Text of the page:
Monday, January 7, 2008

garden plans

Today was unseasonably warm - like the mid 60's kind of warm. Oh, how nice it felt. So we got outside for some much needed fresh air.

Finn mowed the lawn.

John helped plant the rest of the bulbs I failed to plant before the major freeze.

Tomorrow is supposed to be even warmer, so I'm pretty excited. I even started fixing up a little patch in the backyard for a vegetable garden. I've never grown vegetables, actually, I really don't grow much of anything but babies, but I really feel like having a garden this summer. Does anyone know a good gardening site? Maybe one geared toward city gardens? Here it is, the beginning of Winter, and I'm already thinking of Spring and Summer. This Winter may be a long one for me. Maybe not if we get many more of these days.

Our friend, Fr. Jim, is in town for the week. The boys love him. Finn says, "Fahr Jm, Fahr Jm" (That's the best I can do at spelling how it sounds.)
Other than that, I'm just trying to figure out what project to start next. I have so many floating around in my head, I just can't decide what to work on first. Hopefully I can pin something down and get started tonight. Hopefully.
I can hear Finn down stairs yelling, "Appah, where's Appah?" He's looking for you dad ;)


Sumojason said...


Regarding the garden, I grew my first garden last year, and it was great.

Here are some tips:

1. Find the spot that gets the most sun throughout the day and put your garden there.

2. Start with some easy things, like tomatoes, bush beans, red leaf lettuce, cucumbers and green peppers. They grow easy and are pretty good in any soil. If you like herbs (and you probably do), try seeds and plant them in pots, this way, in the fall and winter you can bring them in the house and have fresh herbs all year. I sort of did that. I had them in planters and moved them to pots in the fall. My rosemary and parsley are doing well. My oregano died though.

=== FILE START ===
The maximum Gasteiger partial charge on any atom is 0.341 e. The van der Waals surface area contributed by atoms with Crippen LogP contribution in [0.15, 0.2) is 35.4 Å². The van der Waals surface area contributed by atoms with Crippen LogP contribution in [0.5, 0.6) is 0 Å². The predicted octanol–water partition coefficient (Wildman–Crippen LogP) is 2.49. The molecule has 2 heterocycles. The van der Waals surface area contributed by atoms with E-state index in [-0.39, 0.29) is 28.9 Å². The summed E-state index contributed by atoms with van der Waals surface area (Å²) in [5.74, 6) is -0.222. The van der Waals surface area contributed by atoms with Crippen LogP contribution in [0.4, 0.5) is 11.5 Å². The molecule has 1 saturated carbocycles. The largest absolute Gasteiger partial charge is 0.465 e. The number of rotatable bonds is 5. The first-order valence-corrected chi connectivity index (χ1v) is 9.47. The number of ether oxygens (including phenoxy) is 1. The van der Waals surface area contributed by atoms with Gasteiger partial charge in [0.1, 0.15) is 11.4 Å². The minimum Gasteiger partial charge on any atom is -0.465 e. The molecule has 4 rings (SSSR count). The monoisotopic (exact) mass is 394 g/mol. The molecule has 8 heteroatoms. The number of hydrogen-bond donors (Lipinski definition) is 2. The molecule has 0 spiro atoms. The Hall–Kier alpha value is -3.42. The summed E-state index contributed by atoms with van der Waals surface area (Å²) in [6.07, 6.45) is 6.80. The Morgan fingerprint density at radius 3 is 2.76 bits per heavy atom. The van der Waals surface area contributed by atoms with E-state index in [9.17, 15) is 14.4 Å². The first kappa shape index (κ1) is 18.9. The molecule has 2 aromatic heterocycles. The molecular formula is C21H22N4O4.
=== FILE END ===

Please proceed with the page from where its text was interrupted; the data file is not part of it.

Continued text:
3. Regarding the soil, add some peat moss and depending on the size of the garden, a few bags of top soil and turn the soil over twice. Mix it all together to get some good loose rich soil.

4. Do not overdo the tomatoes, one or two plants will do you good. I planted 5 last year and they all grew together and formed on giant tomato making machine. I must have lost about half of the tomatoes because I could not keep up. I am downsizing to 2 this year.

5. Make sure you have a large salad spinner for washing and drying the produce after picking.

6. And the most important for first timers, for the tomatoes,lettuce and green peppers, do not buy seeds. Buy the little saplings and plant them. Trust me, they are more expensive, but they will grow. lettuce especially. After harvesting a large amount of lettuce (from saplings), I pulled the plants and planted some seeds, hoping to get another harvest of lettuce before the fall. They were toast. Damn bugs. They love the little young shoots. As for the beans and cucumbers, seeds are find. Plant the cucs near the edge of your garden so they can vine out. Also, don't let the kids pick the cucs. They have shallow roots and they will rip out the entire plants. (That is what happened to me last year, I only got about 3 cucs from 3 plants because the girls killed the plants).

7. Sevin Carbaryl Insecticide 5 Dust, Sevin Carbaryl Insecticide 5 Dust, Sevin Carbaryl Insecticide 5 Dust. Sevin Dust for short. This stuff is awesome. It is biodegradable, mild and kills and repels insects. I wanted to do an organic garden last year, but the cabbage worms attacked and slaughtered my broccoli and then moved on to my other plants. My dad who is a garden king only uses it. (He has like, 3 acres of gardens on our family farm) You have to look at the chart on the back, it will list how long you have to wait for each veggie before you can pick them after using it.

8. For the tomatoes, get the tomato cages and use them.

9. For the bush beans, get some fencing for them to vine on, otherwise they will grab on to anything available, including other plants.

10. And finally, follow the instructions on spacing the plants. I planted some of my plants to close and it was a mess when the plants got bigger. The garden may look pitiful when you first plant, but in a month it will be awesome.

Flighty Girl said...

Wow Jason!! Thank you soooooo much!! I'm so excited! I didn't even know you could buy lettuce and green pepper starts - do you think I could possibly do the starts myself if I started them from seeds in little pots inside?? I want to keep costs low, but I also don't want to waste my time and will probably take your advice and just buy the starts.

Sumojason said...

Yeah, go ahead and try doing the starts inside. My only problem is finding the seeds this time of year.

That is a great idea by the way, and I might try that myself this year.

Do a little research on what you want to plant and try to get them planted as early as they suggest planting them. You will get a better yield that way.

Bridget said...

Oh. My. Gosh. Jason.

When I read your post and saw that there were three comments, I thought to myself, "One of those has GOT to be Jason."

But little did I know how HUGE of a post he would post!


Jason, you should start a gardening website. Holy cow!

Flighty Girl said...

Jason's Gardening Blog!!! Just send me a link!!